Theodore Roosevelt, America’s 26th President, was quite the trendsetter. Teddy bears, a toy that gained popularity during his early 1900s presidency, were actually named after Mr. Roosevelt. He played a big part in the naming of another popular item that endures to this day: the Panama hat.
Mr. Roosevelt Goes to Panama
In 1903, the United States of America became officially involved with the construction of a cross-country canal in the newly independent nation of Panama. This canal created a direct route from the Atlantic to the Pacific Ocean. President Roosevelt had personally overseen a campaign of political and military influence in South America in order to bring the project to fruition. The canal was a big deal for the American government.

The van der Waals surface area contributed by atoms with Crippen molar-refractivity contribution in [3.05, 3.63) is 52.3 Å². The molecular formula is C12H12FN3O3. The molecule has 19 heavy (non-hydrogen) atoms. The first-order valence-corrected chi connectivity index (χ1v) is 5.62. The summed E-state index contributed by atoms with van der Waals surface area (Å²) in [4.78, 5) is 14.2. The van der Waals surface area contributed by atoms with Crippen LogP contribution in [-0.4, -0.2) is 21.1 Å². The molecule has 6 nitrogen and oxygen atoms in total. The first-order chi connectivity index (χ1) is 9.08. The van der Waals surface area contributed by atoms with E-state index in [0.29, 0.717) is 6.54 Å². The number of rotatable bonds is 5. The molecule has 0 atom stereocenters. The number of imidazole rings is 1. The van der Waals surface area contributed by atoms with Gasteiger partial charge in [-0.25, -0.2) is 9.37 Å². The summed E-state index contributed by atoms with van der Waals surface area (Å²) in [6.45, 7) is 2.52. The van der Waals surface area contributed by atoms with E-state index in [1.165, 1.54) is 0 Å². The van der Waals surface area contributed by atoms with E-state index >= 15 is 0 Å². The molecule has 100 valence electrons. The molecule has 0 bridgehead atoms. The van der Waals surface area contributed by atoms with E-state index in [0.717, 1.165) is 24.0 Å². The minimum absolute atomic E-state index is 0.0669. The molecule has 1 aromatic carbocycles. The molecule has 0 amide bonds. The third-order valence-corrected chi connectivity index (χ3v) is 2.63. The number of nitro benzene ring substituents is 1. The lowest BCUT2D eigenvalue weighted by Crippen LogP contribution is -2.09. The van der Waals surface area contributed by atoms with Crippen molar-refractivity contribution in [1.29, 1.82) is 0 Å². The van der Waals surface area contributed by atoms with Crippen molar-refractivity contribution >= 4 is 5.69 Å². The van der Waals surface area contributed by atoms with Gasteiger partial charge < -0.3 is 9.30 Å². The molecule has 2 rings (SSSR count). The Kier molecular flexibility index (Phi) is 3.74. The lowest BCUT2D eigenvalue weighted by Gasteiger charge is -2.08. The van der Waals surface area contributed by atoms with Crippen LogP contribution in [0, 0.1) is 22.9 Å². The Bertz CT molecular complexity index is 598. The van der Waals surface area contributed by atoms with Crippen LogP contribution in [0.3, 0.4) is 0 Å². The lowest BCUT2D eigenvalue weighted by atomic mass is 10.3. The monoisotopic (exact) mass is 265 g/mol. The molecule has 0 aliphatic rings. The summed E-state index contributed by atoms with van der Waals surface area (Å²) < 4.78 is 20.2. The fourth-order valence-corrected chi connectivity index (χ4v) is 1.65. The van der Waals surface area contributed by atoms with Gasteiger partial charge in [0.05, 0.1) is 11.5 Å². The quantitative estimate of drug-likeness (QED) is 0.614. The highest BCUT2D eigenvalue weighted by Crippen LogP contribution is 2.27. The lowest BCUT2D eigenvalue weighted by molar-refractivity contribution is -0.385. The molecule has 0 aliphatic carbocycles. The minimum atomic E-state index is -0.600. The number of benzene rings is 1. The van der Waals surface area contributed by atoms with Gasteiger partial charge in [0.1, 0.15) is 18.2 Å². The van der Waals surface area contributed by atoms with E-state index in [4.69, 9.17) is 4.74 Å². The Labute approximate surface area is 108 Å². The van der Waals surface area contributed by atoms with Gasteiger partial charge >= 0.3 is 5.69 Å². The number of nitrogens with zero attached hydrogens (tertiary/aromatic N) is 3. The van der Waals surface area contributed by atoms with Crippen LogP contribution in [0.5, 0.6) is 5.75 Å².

Roosevelt used his natural ability to drum up publicity by posing for a series of photos at the Panama Canal construction site in 1906. The photographic technology was relatively new at the time, and President Roosevelt wasn’t shy about using the press to his advantage. Photos of his visit showed a strong, rugged leader dressed crisply in light-colored suits and stylish straw fedoras.
Image credit: Public domain
How the Panama Hat Got its Name
These hats, which we now know as Panama hats, actually come from Ecuador. Members of the Alfaro family started exporting the hats in the late 1800s, using Panama as a point of departure to the rest of the world. President Roosevelt’s photo ops at the canal helped to solidify the perception that these hats are Panamanian in origin. Though we now know that’s not actually the case, the name persists. Chalk it up to Teddy's powerful influence on both politics and culture.
If you like President Roosevelt’s sharp-dressed look from his 1906 Panama Canal tour, try our men’s Panama hats. Retro-influenced styles such as the Havana Classic
or the Portofino Retro
can bring some old-school presidential swagger to your wardrobe.